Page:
One hundred sixty-seven rTOF and 58 healthy control subjects were included. Table 1 summarizes baseline characteristics rTOF and healthy control group subjects at the time of CMR. The bootstrapped mean age of rTOF patients was 32.4 years (95% CI [30.4–34.4]) and 50.3% were male. The original anatomy of rTOF patients included 81.4% categorized as TOF with PS, 13.8% with PA, 2.4% with PA with MAPCAs, 1.8% with absent pulmonary valve, and 0.6% with TOF with AVSD. Most patients (75%) underwent rTOF with trans-annular patch, 12% underwent valve-sparing repair, and 13% were repaired with RV-Pulmonary Artery conduit. The mean age of repair was 59 months [47–71]. At the time of analysis 49% had undergone at least one pulmonary valve replacement (PVR) at a mean age of 26.8 years [26.8–32.4]. rTOF patients with ECG near the time of CMR (N = 162) also had a mean QRS duration of 141 ms [137–147].

Table 1. Demographic characteristics of control vs. rTOF patients

CMR parameters in rTOF versus control

Conventional volumes, LA parameters and LV diastolic data of rTOF patients versus control subjects are shown in Table 2. Compared to controls, rTOF patients had lower LV volumes (mean LVEDV index (LVEDVI) 67.2 ml/m2 [64.1–70.3] v. 84.6 [81.0–88.0], p < 0.001), larger RV volumes (mean RVEDV index (RVEDVI) 123.8 ml/m2 [116.6–131.0] v. 86.3 [82.3–90.4], p < 0.001), and lower RV ejection fraction (RVEF) (48.1% [46.5–49.7] v. 57.6% [55.8–59.3], p < 0.001). LV ejection fraction (LVEF) did not differ (p = 0.997). Total and passive LA function were lower in rTOF patients (51.1% [59.8–63.4], p < 0.001 v. 61.7% [59.8–63.4], p < 0.001 for total), (26.5% [24.7–28.3], p < 0.001 v. 39.5% [37.2–41.8], p < 0.001 for passive). Active LA function did not significantly differ (p = 0.074). LV diastolic indices showed that rTOF subjects had lower PER (311 ml/s [297–325] v. 386 [364–409], p < 0.001), PFR (297 ml/s [281–314] v. 427 [403–451], p < 0.001) and PFR/EDV (2.69 s−1 [2.57–2.80] v. 3.18 [3.03–3.33] p < 0.001) compared to healthy controls.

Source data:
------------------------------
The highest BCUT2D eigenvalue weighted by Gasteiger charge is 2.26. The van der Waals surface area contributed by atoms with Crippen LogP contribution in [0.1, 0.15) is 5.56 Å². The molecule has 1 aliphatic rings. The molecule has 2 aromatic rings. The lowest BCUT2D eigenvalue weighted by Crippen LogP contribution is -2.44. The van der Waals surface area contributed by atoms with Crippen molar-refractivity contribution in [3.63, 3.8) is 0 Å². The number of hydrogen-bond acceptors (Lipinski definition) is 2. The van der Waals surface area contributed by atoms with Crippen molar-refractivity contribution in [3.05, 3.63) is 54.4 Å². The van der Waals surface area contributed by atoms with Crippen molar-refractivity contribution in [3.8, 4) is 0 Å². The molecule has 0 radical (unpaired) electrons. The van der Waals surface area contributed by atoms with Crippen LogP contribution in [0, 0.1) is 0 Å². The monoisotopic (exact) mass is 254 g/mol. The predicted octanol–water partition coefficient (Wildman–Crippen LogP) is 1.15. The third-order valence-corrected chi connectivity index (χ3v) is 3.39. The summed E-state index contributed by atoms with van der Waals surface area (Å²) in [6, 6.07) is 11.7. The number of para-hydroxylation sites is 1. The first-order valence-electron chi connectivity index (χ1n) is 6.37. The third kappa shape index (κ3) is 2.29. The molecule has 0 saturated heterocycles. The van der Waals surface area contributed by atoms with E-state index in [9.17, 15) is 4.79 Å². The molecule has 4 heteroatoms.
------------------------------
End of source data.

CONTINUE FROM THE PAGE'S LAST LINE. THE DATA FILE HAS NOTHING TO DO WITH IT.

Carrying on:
Table 2 CMR characteristics of control vs. rTOF patients

Arrhythmia and clinical outcomes

Eighty-three rTOF subjects had an arrhythmia, with 63 experiencing an AA and 47 experiencing VA. Of these, 42 (51%) had arrhythmia present prior to date of CMR, while 41 (49%) developed arrhythmia following CMR and one developed arrhythmia on the date of CMR. The mean time of arrhythmia diagnosis prior to CMR was 5.3 years [95% 3.0–7.6]. Older age at the time of repair was associated with increased AA (OR 1.01 per month, p = 0.005) and TA (OR 1.01 per month, p = 0.010) (Table 3). When analyzing conventional CMR indices, increased RVEDVI was associated with increased AA (OR 1.08 per 10 mL/m2, p = 0.032) and VA (OR 1.10 per 10 mL/m2, p = 0.029). Increased RVESV index (RVESVI) was associated with increased AA (1.16 per 10 mL/m2, p = 0.009), VA (1.18 per 10 mL/m2, p = 0.010), and TA (OR 1.14 per 10 mL/m2, p = 0.016). Increased RVEF was associated with decreased AA (OR 0.95, p = 0.005), VA (OR 0.95, p = 0.007), TA (OR 0.96, p = 0.009), while LVEF did not have significant association with arrhythmia (p = 0.673 for TA) (Table 3).

Table 3 Arrhythmia outcomes